An Israeli Embassy spokesman said he is checking the report. A Chinese Embassy spokesman could not be reached.

Chinese and Israeli officials in the past have denied any links between the J-10 and the Lavi.

Sex in Afghanistan
The commander of U.S. forces in Afghanistan, Army Maj. Gen. Jeffrey Schloesser, recently loosened restrictions on sex between unmarried men and women in combat zones but is continuing to discourage intimate fraternization.

Activities strictly banned in the past are now "strongly discouraged," according to a memorandum from Gen. Schloesser, head of Combined Joint Task Force-101.

The memo from the two-star general contained General Order 1 issued April 19 that modified earlier rules limiting contact between single troops, as well as civilians working for the U.S. military. Previously, men and women were not permitted to be alone behind closed doors, unless married.

The new order states that two people of the opposite sex can now be together by mutual consent of those in an area, and if the door of the quarters is left open.

"Sexual relations in a deployed environment can have an adverse impact on unit cohesion, morale, good order and discipline," the memo stated. "Accordingly, sexual relations and intimate behavior, not otherwise prohibited by the [Uniformed Code of Military Justice] between individuals not married to each other, are highly discouraged." Lower ranking commanders who seek more restrictive rules must first seek approval from Gen. Schloesser, it stated.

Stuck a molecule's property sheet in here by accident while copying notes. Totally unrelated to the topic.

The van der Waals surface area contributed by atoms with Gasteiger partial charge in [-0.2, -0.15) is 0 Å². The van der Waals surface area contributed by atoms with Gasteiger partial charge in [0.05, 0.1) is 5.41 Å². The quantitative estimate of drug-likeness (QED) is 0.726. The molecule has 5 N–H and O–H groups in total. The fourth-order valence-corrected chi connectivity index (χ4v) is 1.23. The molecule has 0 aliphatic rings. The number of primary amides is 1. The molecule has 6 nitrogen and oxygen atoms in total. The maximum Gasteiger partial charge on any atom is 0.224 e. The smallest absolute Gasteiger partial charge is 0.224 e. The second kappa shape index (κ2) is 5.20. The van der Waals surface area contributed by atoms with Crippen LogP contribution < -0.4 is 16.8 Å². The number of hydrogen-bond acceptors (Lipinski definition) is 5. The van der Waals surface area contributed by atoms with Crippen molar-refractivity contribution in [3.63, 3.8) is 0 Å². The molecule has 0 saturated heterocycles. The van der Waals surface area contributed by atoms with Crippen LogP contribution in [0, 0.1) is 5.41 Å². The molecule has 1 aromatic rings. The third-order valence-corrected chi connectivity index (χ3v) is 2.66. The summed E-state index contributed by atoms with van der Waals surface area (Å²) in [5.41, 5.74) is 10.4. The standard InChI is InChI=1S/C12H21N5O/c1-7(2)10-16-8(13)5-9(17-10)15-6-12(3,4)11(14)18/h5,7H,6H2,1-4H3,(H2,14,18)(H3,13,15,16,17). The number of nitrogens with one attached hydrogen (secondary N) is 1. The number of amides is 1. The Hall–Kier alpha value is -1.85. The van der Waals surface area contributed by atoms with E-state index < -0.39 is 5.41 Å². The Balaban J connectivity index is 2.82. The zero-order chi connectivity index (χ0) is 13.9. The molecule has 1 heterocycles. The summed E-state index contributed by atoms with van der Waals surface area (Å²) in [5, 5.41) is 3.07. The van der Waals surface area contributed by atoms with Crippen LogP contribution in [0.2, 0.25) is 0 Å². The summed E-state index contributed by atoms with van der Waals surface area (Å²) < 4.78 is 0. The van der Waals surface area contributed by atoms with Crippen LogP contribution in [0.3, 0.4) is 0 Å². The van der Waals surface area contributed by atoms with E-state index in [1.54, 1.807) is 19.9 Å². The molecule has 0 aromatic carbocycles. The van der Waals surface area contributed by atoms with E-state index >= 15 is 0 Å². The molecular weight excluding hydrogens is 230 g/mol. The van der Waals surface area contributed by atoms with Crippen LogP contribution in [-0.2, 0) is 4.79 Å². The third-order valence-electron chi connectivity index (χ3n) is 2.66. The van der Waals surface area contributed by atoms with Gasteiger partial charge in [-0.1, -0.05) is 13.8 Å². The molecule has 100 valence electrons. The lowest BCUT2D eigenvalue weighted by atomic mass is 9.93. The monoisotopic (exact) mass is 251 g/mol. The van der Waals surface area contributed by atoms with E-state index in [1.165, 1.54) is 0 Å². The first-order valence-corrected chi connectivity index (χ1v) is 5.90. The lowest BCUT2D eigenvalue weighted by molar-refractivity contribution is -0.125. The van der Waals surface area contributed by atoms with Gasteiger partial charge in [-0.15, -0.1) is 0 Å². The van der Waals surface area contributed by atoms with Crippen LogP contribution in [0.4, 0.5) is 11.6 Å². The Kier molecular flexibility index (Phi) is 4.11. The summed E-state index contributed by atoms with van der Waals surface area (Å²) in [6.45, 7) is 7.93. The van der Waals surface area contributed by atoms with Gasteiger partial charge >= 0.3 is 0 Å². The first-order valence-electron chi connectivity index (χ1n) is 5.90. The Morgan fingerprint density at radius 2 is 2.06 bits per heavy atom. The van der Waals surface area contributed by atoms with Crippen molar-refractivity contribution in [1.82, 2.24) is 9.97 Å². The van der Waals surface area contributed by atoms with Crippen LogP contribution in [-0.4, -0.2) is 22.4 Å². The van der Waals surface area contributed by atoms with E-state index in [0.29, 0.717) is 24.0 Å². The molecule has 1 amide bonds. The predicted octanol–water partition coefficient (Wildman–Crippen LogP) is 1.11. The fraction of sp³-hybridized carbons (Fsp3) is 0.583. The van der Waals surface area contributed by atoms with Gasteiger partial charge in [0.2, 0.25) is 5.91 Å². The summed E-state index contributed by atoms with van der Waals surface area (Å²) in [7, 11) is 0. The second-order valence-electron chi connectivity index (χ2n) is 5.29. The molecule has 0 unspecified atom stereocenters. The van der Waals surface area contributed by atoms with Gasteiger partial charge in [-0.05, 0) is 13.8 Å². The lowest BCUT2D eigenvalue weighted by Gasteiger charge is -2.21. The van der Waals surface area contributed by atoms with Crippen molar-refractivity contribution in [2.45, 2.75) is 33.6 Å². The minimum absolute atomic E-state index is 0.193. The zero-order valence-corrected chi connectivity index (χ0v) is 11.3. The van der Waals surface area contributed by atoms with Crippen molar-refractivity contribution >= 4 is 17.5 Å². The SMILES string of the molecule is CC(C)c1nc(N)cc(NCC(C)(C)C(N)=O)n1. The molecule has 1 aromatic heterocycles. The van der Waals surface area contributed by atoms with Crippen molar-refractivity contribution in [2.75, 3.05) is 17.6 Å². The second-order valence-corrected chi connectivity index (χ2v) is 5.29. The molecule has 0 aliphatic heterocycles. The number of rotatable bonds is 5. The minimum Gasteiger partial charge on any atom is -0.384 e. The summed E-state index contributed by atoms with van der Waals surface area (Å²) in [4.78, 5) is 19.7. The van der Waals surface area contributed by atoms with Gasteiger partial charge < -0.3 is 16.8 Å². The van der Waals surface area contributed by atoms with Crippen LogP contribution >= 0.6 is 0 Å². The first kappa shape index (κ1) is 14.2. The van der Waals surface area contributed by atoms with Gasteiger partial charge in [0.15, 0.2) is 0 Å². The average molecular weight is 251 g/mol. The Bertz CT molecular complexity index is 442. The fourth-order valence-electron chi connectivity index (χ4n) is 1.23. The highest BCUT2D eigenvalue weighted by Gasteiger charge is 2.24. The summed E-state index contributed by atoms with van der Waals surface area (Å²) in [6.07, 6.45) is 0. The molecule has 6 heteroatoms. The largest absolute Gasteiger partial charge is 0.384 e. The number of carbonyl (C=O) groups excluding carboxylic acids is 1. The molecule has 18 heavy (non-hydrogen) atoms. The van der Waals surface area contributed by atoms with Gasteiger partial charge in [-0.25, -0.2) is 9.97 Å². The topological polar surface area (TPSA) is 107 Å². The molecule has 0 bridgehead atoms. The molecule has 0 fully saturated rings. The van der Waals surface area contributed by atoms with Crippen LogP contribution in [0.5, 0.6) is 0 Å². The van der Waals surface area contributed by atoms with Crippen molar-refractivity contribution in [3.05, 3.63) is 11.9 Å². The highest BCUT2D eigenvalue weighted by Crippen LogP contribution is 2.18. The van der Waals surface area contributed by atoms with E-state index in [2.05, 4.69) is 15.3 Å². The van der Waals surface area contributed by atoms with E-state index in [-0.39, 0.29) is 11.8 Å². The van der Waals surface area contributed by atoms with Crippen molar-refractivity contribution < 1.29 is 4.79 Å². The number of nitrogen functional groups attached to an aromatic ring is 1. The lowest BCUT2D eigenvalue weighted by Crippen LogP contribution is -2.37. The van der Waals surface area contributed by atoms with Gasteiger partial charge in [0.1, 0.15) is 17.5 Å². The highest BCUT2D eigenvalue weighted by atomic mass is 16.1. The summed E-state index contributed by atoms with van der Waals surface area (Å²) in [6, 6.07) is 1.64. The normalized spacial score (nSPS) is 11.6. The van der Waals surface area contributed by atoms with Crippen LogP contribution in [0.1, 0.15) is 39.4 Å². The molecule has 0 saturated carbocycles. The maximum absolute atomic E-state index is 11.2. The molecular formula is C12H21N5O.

Lt. Col. Rumi Nielson-Green, spokeswoman for the task force, disputed a report in the military newspaper Stars and Stripes, which first reported the new order, that it will be easier for single troops and civilians to have sex.

"As the order exists now, I personally cannot imagine a scenario in which unmarried individuals can have intimate sexual relations," she said. "I personally do not believe that a general order stops such relations anymore than the existing regulations and UCMJ do."

According to Col. Nielson-Green, the change "simply allows commanders at levels below the commanding general to remedy cases of sexual misconduct" and brings task force troops under rules in use in Iraq and other Central Command deployment areas.

Tactical nukes